Read Books Online, for Free
|Over The Top||Arthur Guy Empey|
"Tommy's Dictionary Of The Trenches"
|Page 8 of 23||
"Five nine." A German shell 5.9 inches in diameter. It is their standard shell. Tommy has no special love for this brand, but they are like olives, all right when you get used to them.
"Flags." Tommy's nickname for a Signaler.
Flare. A rocket fired from a pistol which, at night, lights up the ground in front of your trench.
Flare Pistol. A large pistol, which looks like a sawed-off shotgun, from which flares are fired. When you need this pistol badly it has generally been left in your dugout.
Flying Column. A flying column of troops that waits from one point of the line to another. In case of need they usually arrive at the wrong point.
Fokker. A type of German aeroplane which the Boche claims to be the fastest in the world. Tommy believes this, because our airmen seldom catch them.
"For It." On the crime sheet; up against a reprimand; on trial, in trouble.
"Four by two." A piece of flannel four Inches by two issued by the Q. M. Sergeant with which to "pull through."
"Four point five." Another of ours. The Germans don't like this one.
"Four point seven." One of our shells 4.7 inches in diameter. Tommy likes this kind.
"Fritz." Tommy's name for a German. He loves a German like poison.
Front Line. The nearest trench to the enemy. No place for a conscientious objector.
Frostbite. A quick road to Blighty, which Tommy used very often until frostbite became a court-martial offence. Now he keeps his feet warm.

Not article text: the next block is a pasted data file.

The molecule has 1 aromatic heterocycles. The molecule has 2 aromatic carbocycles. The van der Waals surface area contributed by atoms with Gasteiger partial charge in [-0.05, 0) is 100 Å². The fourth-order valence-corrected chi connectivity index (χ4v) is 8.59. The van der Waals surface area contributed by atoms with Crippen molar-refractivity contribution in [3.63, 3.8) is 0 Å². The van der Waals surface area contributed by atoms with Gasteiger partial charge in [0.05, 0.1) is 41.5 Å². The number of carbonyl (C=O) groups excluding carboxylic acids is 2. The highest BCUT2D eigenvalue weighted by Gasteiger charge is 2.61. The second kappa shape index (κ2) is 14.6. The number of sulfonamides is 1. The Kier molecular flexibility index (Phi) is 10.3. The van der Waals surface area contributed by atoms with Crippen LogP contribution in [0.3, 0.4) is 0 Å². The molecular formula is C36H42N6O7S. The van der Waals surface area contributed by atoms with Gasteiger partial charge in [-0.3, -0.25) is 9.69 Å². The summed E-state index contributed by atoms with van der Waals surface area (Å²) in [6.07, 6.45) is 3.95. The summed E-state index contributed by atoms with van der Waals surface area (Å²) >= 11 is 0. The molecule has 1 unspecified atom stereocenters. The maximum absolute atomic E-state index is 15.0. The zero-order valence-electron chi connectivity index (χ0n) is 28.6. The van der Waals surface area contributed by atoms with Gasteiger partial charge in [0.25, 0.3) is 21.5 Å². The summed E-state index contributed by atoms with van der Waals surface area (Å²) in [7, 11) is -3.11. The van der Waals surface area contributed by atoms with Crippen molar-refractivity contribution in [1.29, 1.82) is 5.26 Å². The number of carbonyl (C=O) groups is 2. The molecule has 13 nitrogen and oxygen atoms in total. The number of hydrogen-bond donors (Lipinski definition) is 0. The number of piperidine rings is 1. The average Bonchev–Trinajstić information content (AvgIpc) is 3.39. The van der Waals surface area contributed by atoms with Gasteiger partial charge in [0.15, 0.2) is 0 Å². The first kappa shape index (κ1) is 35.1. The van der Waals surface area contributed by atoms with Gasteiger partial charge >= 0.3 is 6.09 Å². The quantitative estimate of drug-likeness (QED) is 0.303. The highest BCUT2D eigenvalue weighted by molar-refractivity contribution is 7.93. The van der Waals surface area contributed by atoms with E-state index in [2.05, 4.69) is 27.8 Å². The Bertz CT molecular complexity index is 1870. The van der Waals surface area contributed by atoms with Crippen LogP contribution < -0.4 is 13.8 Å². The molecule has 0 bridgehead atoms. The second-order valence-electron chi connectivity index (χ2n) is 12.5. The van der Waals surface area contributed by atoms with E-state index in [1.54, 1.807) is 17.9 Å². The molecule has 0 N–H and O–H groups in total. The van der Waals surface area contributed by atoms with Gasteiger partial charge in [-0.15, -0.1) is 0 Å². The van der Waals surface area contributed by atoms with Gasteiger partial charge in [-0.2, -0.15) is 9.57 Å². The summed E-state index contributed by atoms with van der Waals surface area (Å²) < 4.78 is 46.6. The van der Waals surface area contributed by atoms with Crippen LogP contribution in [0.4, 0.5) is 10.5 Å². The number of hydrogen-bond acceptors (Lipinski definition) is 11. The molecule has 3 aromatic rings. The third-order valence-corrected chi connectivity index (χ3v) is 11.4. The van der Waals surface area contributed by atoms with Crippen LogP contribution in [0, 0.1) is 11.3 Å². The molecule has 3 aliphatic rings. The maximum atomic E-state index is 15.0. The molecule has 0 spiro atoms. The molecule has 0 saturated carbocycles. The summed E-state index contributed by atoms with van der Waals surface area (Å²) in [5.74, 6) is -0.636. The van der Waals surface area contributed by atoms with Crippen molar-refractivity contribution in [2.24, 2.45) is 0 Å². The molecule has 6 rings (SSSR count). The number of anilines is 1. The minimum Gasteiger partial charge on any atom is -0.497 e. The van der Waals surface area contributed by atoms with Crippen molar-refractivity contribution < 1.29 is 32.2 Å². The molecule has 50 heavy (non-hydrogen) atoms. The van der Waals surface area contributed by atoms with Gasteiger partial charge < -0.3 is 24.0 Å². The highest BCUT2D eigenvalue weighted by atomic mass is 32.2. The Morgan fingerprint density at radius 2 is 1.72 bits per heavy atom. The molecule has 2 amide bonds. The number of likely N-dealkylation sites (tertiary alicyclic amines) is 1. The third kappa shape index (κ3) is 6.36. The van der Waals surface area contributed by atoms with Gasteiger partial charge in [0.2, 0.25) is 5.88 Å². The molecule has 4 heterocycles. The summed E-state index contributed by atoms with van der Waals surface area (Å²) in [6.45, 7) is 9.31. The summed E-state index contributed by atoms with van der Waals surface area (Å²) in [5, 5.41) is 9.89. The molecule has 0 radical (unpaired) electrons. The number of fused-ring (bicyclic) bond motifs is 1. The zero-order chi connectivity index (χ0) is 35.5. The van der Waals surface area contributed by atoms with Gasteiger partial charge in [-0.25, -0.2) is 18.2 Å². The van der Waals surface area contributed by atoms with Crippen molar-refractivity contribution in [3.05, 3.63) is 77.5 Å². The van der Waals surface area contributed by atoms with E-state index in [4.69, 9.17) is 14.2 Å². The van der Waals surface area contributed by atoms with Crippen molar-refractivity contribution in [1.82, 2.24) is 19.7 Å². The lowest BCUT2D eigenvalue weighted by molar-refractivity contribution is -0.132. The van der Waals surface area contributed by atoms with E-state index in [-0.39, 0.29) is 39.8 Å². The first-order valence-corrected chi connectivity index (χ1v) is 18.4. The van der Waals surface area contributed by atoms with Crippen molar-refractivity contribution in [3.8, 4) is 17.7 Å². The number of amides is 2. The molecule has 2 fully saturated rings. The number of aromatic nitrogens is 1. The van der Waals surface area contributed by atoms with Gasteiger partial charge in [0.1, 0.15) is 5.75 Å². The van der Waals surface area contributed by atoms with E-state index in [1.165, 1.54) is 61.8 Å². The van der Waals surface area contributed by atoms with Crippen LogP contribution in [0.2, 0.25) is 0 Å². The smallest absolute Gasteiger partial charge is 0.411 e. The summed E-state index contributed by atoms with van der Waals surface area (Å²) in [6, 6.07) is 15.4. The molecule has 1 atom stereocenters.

"Full pack." A soldier carrying all of his equipment.
Full Corporal. A N.C.O. who sports two stripes on his arm and has more to say than the Colonel.
Fumigator. An infernal device at a hospital which cooks Tommy's uniform and returns it to him two sizes too small.
"Funk Hole." Tommy's term for a dugout. A favorite spot for those of a nervous disposition.
Fuse. A part of shell or bomb which burns in a set time and ignites the detonator.
Gas. Poisonous fumes which the Germans send over to our trenches. When the wind is favorable this gas is discharged into the air from huge cylinders. The wind carries it over toward our lines. It appears like a huge yellowish-green cloud rolling along the ground. The alarm is sounded and Tommy promptly puts on his gas helmet and laughs at the Boches.
Gas Gong. An empty shell case hung up in the trenches and in billets. A sentry is posted near it, so that in case German poison gas comes over, he can give the alarm by striking this gong with an iron bar. If the sentry happens to be asleep we get "gassed."
"Gassed." A soldier who has been overcome from the fumes of German poison gas, or the hot air of a comrade.
"Gassing." A term Tommy applies to "shooting the bull."
"Getting a sub." Touching an officer for money. To be taken out of soldier's pay on the next pay-day.
|Who's On Your Reading List?
Read Classic Books Online for Free at
Page by Page Books.TM
|Over The Top
Arthur Guy Empey
Home | More Books | About Us | Copyright 2004